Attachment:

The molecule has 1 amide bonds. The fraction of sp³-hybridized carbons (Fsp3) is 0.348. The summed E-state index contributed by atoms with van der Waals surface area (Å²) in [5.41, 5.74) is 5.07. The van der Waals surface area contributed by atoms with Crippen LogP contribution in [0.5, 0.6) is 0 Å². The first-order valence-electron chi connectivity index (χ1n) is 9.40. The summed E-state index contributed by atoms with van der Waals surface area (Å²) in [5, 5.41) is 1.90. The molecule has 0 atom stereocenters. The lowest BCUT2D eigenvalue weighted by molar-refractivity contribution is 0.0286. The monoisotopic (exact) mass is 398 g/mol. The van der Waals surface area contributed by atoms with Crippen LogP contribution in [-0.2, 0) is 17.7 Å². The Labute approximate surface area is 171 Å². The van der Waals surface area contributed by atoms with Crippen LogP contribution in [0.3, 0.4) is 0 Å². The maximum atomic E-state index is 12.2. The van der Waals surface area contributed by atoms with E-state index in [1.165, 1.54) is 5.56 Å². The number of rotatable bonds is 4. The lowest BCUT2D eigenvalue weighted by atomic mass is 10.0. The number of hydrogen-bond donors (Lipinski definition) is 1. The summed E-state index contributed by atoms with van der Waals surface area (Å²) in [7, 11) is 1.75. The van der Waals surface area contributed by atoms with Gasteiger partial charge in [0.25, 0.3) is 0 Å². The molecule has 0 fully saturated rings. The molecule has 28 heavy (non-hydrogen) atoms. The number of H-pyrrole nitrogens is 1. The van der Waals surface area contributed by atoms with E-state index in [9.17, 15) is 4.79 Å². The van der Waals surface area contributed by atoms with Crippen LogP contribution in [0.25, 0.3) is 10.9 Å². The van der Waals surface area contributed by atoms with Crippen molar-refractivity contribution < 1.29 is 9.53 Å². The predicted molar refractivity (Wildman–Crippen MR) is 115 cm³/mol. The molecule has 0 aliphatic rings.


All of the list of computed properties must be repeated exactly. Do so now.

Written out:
The molecule has 1 amide bonds. The fraction of sp³-hybridized carbons (Fsp3) is 0.348. The summed E-state index contributed by atoms with van der Waals surface area (Å²) in [5.41, 5.74) is 5.07. The van der Waals surface area contributed by atoms with Crippen LogP contribution in [0.5, 0.6) is 0 Å². The first-order valence-electron chi connectivity index (χ1n) is 9.40. The summed E-state index contributed by atoms with van der Waals surface area (Å²) in [5, 5.41) is 1.90. The molecule has 0 atom stereocenters. The lowest BCUT2D eigenvalue weighted by molar-refractivity contribution is 0.0286. The monoisotopic (exact) mass is 398 g/mol. The van der Waals surface area contributed by atoms with Crippen LogP contribution in [-0.2, 0) is 17.7 Å². The Labute approximate surface area is 171 Å². The van der Waals surface area contributed by atoms with Crippen LogP contribution in [0.3, 0.4) is 0 Å². The maximum atomic E-state index is 12.2. The van der Waals surface area contributed by atoms with E-state index in [1.165, 1.54) is 5.56 Å². The number of rotatable bonds is 4. The lowest BCUT2D eigenvalue weighted by atomic mass is 10.0. The number of hydrogen-bond donors (Lipinski definition) is 1. The summed E-state index contributed by atoms with van der Waals surface area (Å²) in [7, 11) is 1.75. The van der Waals surface area contributed by atoms with Gasteiger partial charge in [0.25, 0.3) is 0 Å². The molecule has 0 fully saturated rings. The molecule has 28 heavy (non-hydrogen) atoms. The number of H-pyrrole nitrogens is 1. The van der Waals surface area contributed by atoms with E-state index in [9.17, 15) is 4.79 Å². The van der Waals surface area contributed by atoms with Crippen LogP contribution in [0.25, 0.3) is 10.9 Å². The van der Waals surface area contributed by atoms with Crippen molar-refractivity contribution < 1.29 is 9.53 Å². The predicted molar refractivity (Wildman–Crippen MR) is 115 cm³/mol. The molecule has 0 aliphatic rings.